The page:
Observation start time: 07:00:00
Observation end time: 16:00:00
Total observation time: 9 hours
Official Counter: Maryse Gagné
Observers: Bob Hall-Brooks, Chip Ogglesby, Paul Pratt
Thank you to Chip Ogglesby, Bob Hall-Brooks, John Barns, Stan Lee, Paul
Pratt, and Tim Jarrold for their staggered visits today.
This year, the top level of the tower is limited to counters and can only
accommodate three people at one time to maintain proper distancing. We
welcome visitors to the second level of the tower (provided they stay 2
meters apart), and we thank you for your understanding.
A hot, humid, and hazy start to the 2020 count. Temperatures rose quickly
in the morning and stayed in the high 20 degrees Celsius. As the air warmed
and the wind picked up slightly, the haze that surrounded the marsh
dissipated by the afternoon, yet the visibility stayed quite low for most
of the day. Winds came in from the South and later South-West, which
unfortunately did not bring us very many birds.
In this very different year, we can find comfort in the constant that is
fall migration. This season will have it's own challenges, but one thing's
for sure; hawks will migrate above our heads.
Our first hawk of the 2020 count was an immature Northern Harrier flying
over in the morning. Throughout the day, American Kestrels, Turkey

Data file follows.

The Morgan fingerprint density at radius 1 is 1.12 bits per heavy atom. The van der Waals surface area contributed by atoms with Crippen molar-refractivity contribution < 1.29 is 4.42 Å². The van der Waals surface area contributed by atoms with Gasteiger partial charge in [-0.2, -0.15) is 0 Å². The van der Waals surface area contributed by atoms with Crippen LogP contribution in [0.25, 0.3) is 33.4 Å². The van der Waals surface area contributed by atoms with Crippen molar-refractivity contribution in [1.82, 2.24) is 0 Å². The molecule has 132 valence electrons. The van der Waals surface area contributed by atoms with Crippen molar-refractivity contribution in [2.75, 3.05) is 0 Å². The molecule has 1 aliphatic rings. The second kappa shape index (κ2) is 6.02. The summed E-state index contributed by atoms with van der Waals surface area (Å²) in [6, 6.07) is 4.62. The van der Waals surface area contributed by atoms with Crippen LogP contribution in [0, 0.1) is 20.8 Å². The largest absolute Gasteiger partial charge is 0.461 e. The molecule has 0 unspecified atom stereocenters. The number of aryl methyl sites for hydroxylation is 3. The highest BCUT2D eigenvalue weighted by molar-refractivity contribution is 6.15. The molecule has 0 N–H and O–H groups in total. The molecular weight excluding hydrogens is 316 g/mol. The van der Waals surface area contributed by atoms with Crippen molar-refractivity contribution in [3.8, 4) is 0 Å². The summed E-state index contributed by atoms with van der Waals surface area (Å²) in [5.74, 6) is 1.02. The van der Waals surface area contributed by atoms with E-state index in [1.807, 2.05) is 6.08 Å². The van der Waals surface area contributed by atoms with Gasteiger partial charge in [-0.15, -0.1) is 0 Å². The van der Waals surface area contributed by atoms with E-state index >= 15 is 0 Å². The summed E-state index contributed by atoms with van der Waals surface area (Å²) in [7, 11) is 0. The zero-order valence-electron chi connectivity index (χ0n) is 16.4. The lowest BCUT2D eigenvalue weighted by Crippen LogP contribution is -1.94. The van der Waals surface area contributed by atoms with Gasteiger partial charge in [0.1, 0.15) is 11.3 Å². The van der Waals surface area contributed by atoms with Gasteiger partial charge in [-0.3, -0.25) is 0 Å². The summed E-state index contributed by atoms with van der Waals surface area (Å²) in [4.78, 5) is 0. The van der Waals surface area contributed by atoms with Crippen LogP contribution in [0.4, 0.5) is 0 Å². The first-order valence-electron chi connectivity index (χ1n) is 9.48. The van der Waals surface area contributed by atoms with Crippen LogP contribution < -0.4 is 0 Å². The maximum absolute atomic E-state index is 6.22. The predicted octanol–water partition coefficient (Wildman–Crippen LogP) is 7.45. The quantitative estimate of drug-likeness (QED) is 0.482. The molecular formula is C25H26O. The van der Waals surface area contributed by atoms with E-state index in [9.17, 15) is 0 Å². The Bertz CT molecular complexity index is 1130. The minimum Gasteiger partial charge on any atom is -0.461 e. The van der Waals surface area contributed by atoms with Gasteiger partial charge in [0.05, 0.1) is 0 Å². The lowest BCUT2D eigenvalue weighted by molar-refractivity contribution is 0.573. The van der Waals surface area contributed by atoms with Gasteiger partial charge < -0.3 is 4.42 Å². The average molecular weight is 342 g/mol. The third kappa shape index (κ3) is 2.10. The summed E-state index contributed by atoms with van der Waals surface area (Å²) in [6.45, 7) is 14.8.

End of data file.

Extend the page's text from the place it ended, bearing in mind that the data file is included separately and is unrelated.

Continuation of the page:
Vultures, a Red-tailed Hawk, and a Sharp-shinned Hawk flew over the tower
for a total of 8 raptors today.
Additionally, we are fortunate to observe resident Ospreys fishing in the
marsh, as well as resident Bald Eagles.
In the morning we were greeted by a small group of passerines including
Black-White Warblers, Magnolia Warblers, American Redstarts, Chestnut-sided
Warblers, Warbling Vireos, Great-crested Flycatchers, and Blue-gray
Gnatcachers. A lovely surprise came from a few Red-breasted Nuthatches who
have been making their way down this fall. Other notable sightings include
5 Ruby-throated Hummingbirds, a Chimney Sift, and 10 Monarch Butterflies.
Flocks of Mourning Doves, Common Grackles, Cedar Waxwings, American
Goldfinches, Purple Martins, and Tree Swallows were very common in the sky
Lastly, the marsh is currently home to many Mute Swans, Double-crested
Cormorants, Great Blue Herons, and Great Egrets.
For full ebird list: https://ebird.org/checklist/S73079899
Tomorrow we are expecting another hot day, but with stronger winds from the
West. We hope these winds will bring us more raptors such as Sharp-Shinned
Hawks and American Kestrels, and that the predicated rain hold up until the
Report submitted by Maryse Gagné (<maryse.gagne35...>)
Holiday Beach Hawk Watch information may be found at: